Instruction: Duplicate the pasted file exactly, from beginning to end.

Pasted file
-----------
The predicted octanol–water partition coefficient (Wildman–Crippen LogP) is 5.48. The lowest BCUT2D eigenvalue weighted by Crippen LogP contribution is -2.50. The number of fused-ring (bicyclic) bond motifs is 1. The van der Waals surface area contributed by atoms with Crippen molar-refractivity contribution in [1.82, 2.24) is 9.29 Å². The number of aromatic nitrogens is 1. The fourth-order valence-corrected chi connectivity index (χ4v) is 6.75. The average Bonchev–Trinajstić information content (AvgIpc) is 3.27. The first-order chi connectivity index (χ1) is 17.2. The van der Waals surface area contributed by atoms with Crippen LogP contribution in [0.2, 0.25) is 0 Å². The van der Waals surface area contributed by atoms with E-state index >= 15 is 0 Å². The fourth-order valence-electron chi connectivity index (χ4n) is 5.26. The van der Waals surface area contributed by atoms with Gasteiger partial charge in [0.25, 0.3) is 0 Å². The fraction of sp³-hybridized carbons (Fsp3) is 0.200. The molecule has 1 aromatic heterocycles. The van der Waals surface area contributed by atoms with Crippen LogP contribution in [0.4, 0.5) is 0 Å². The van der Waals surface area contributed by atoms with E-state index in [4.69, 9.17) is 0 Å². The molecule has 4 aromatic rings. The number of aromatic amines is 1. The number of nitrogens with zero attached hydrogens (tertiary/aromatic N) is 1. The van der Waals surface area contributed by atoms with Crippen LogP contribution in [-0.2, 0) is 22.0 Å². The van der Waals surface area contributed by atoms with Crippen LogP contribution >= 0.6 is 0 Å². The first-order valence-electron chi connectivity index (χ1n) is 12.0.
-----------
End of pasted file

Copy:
The predicted octanol–water partition coefficient (Wildman–Crippen LogP) is 5.48. The lowest BCUT2D eigenvalue weighted by Crippen LogP contribution is -2.50. The number of fused-ring (bicyclic) bond motifs is 1. The van der Waals surface area contributed by atoms with Crippen molar-refractivity contribution in [1.82, 2.24) is 9.29 Å². The number of aromatic nitrogens is 1. The fourth-order valence-corrected chi connectivity index (χ4v) is 6.75. The average Bonchev–Trinajstić information content (AvgIpc) is 3.27. The first-order chi connectivity index (χ1) is 17.2. The van der Waals surface area contributed by atoms with Crippen LogP contribution in [0.2, 0.25) is 0 Å². The van der Waals surface area contributed by atoms with E-state index >= 15 is 0 Å². The fourth-order valence-electron chi connectivity index (χ4n) is 5.26. The van der Waals surface area contributed by atoms with Gasteiger partial charge in [0.25, 0.3) is 0 Å². The fraction of sp³-hybridized carbons (Fsp3) is 0.200. The molecule has 1 aromatic heterocycles. The van der Waals surface area contributed by atoms with Crippen LogP contribution in [0.4, 0.5) is 0 Å². The van der Waals surface area contributed by atoms with E-state index in [4.69, 9.17) is 0 Å². The molecule has 4 aromatic rings. The number of aromatic amines is 1. The number of nitrogens with zero attached hydrogens (tertiary/aromatic N) is 1. The van der Waals surface area contributed by atoms with Crippen LogP contribution in [-0.2, 0) is 22.0 Å². The van der Waals surface area contributed by atoms with Crippen LogP contribution >= 0.6 is 0 Å². The first-order valence-electron chi connectivity index (χ1n) is 12.0.